“Thy kingdom come, Thy will be done.”
Granted. This post backs up one short phrase from last week’s thoughts on praying for the kingdom to come over all the earth, and not just over our tiny corner thereof. Those who are tracking with me joined in repenting of having such a narrow view of God’s interests. Perhaps we also need to ask what it is we are praying for, and what it is that we too readily accept as substitutes. And at times we lobby harder for the substitutes than we do for the kingdom of God.
There are, of course, many ideas about just how the kingdom of God relates to the kingdoms of this world, some of which are nearer or farther from exhibiting laws and policies that are consistent with the rule of God. Good Christians have long disagreed about the level of involvement in secular government that is appropriate for believers. Do we dig in and make the best of a messy situation, hoping to influence policies in God-honoring ways, or is the very activity of governing so steeped in corruption that we must stay out of it entirely if we are to maintain any sort of integrity as citizens of God’s kingdom? I’ve held both views at different times–and sometimes simultaneously!
But this post is not about finding the right theory of engagement for Christians. It is about thinking wrongly about the prospects of bringing God’s rule through governmental actions and policies; and it is about our apparent belief that getting the right party to control the halls of Congress or the various state houses is where our hopes should lie and toward which our energies should be expended. It is all too common for self-identified Christians to join in political rants that have far more to do with maintaining the power of a chosen party than they do with what measures are good for our common life. Often it is done with very bitter spirits, with venom toward any who disagree, and with an edge of anger and self-preservation unbefitting those who are not their own because they’ve been bought with a great price.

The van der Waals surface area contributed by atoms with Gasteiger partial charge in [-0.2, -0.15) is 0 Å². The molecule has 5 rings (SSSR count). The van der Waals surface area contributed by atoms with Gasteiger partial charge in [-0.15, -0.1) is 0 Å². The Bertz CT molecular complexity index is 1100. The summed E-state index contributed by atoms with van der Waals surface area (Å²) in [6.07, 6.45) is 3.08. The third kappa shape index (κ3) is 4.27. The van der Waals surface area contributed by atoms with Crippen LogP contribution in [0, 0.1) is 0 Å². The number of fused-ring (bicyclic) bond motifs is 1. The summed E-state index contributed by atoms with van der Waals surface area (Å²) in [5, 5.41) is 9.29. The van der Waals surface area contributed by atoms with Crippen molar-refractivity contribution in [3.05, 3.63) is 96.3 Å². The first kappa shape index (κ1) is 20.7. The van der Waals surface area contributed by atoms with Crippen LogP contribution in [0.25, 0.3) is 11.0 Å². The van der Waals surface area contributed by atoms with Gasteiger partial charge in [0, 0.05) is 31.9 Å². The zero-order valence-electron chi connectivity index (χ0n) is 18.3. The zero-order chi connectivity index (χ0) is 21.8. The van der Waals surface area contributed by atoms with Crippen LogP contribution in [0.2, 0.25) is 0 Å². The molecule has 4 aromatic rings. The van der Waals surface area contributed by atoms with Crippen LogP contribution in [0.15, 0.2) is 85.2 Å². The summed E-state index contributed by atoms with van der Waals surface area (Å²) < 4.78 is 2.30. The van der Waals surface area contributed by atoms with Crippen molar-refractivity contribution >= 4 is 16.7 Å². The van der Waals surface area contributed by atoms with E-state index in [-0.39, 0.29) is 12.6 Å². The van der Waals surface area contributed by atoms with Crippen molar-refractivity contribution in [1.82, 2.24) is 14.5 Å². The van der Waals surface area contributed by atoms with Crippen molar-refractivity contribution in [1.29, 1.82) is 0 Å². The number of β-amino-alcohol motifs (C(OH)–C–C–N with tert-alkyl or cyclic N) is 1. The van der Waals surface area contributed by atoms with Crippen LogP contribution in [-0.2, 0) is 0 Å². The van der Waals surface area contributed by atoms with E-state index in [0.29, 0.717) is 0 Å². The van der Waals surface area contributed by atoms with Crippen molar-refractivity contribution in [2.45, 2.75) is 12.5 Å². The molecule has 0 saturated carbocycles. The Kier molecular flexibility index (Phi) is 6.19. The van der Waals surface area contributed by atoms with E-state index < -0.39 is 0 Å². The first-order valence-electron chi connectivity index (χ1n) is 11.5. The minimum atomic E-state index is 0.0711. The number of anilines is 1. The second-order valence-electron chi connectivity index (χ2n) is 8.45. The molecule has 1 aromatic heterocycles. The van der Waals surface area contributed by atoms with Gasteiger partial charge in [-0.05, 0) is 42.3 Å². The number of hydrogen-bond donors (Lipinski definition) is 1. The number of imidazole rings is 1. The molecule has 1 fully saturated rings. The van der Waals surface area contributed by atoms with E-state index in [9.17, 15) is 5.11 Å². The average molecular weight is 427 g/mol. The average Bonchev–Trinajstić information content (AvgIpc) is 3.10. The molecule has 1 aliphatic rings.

Neither the anger of people, not the policies of a government can achieve the righteousness of God. We look to the wrong places for the solutions to greed, corruption, theft, abuse, violence, and basic unrest and distrust if we think a party can accomplish it if only given its way. His will; His ways. Perhaps, just perhaps, if we focused our minds on the ways of our Lord, and then learned to make his ways more consistently our ways we would have the audience the gospel deserves. We might do well to repent of not making it so in our lives.